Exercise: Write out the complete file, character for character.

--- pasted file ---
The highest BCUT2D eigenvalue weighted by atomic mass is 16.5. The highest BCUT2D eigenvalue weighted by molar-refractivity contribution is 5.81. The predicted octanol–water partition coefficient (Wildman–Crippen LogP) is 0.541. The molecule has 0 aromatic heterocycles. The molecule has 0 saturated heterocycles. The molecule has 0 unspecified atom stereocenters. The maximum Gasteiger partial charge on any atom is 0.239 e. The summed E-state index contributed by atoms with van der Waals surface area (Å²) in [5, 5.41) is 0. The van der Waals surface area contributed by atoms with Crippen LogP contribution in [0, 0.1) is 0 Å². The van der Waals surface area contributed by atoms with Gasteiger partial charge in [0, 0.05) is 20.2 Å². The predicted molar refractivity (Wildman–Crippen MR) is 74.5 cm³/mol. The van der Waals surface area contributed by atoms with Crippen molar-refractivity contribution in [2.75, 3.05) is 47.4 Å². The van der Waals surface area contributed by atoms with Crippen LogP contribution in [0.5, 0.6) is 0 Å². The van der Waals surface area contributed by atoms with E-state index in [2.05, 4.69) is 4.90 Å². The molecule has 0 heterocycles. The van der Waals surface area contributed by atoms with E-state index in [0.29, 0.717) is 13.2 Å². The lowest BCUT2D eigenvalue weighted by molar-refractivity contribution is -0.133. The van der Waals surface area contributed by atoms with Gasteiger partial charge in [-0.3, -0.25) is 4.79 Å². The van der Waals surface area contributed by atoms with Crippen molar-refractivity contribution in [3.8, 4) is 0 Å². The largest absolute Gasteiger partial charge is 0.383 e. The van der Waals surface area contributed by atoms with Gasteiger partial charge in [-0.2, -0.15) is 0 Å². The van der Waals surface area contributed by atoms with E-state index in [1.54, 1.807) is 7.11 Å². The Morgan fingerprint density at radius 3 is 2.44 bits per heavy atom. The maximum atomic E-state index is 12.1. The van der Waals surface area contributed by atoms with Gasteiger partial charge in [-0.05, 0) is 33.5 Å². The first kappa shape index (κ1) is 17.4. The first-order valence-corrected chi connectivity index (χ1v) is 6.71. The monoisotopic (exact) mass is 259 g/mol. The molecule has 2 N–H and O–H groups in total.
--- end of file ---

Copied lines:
The highest BCUT2D eigenvalue weighted by atomic mass is 16.5. The highest BCUT2D eigenvalue weighted by molar-refractivity contribution is 5.81. The predicted octanol–water partition coefficient (Wildman–Crippen LogP) is 0.541. The molecule has 0 aromatic heterocycles. The molecule has 0 saturated heterocycles. The molecule has 0 unspecified atom stereocenters. The maximum Gasteiger partial charge on any atom is 0.239 e. The summed E-state index contributed by atoms with van der Waals surface area (Å²) in [5, 5.41) is 0. The van der Waals surface area contributed by atoms with Crippen LogP contribution in [0, 0.1) is 0 Å². The van der Waals surface area contributed by atoms with Gasteiger partial charge in [0, 0.05) is 20.2 Å². The predicted molar refractivity (Wildman–Crippen MR) is 74.5 cm³/mol. The van der Waals surface area contributed by atoms with Crippen molar-refractivity contribution in [2.75, 3.05) is 47.4 Å². The van der Waals surface area contributed by atoms with Crippen LogP contribution in [0.5, 0.6) is 0 Å². The van der Waals surface area contributed by atoms with E-state index in [2.05, 4.69) is 4.90 Å². The molecule has 0 heterocycles. The van der Waals surface area contributed by atoms with E-state index in [0.29, 0.717) is 13.2 Å². The lowest BCUT2D eigenvalue weighted by molar-refractivity contribution is -0.133. The van der Waals surface area contributed by atoms with Gasteiger partial charge in [-0.3, -0.25) is 4.79 Å². The van der Waals surface area contributed by atoms with Crippen molar-refractivity contribution in [3.8, 4) is 0 Å². The largest absolute Gasteiger partial charge is 0.383 e. The van der Waals surface area contributed by atoms with Gasteiger partial charge in [-0.2, -0.15) is 0 Å². The van der Waals surface area contributed by atoms with E-state index in [1.54, 1.807) is 7.11 Å². The Morgan fingerprint density at radius 3 is 2.44 bits per heavy atom. The maximum atomic E-state index is 12.1. The van der Waals surface area contributed by atoms with Gasteiger partial charge in [-0.05, 0) is 33.5 Å². The first kappa shape index (κ1) is 17.4. The first-order valence-corrected chi connectivity index (χ1v) is 6.71. The monoisotopic (exact) mass is 259 g/mol. The molecule has 2 N–H and O–H groups in total.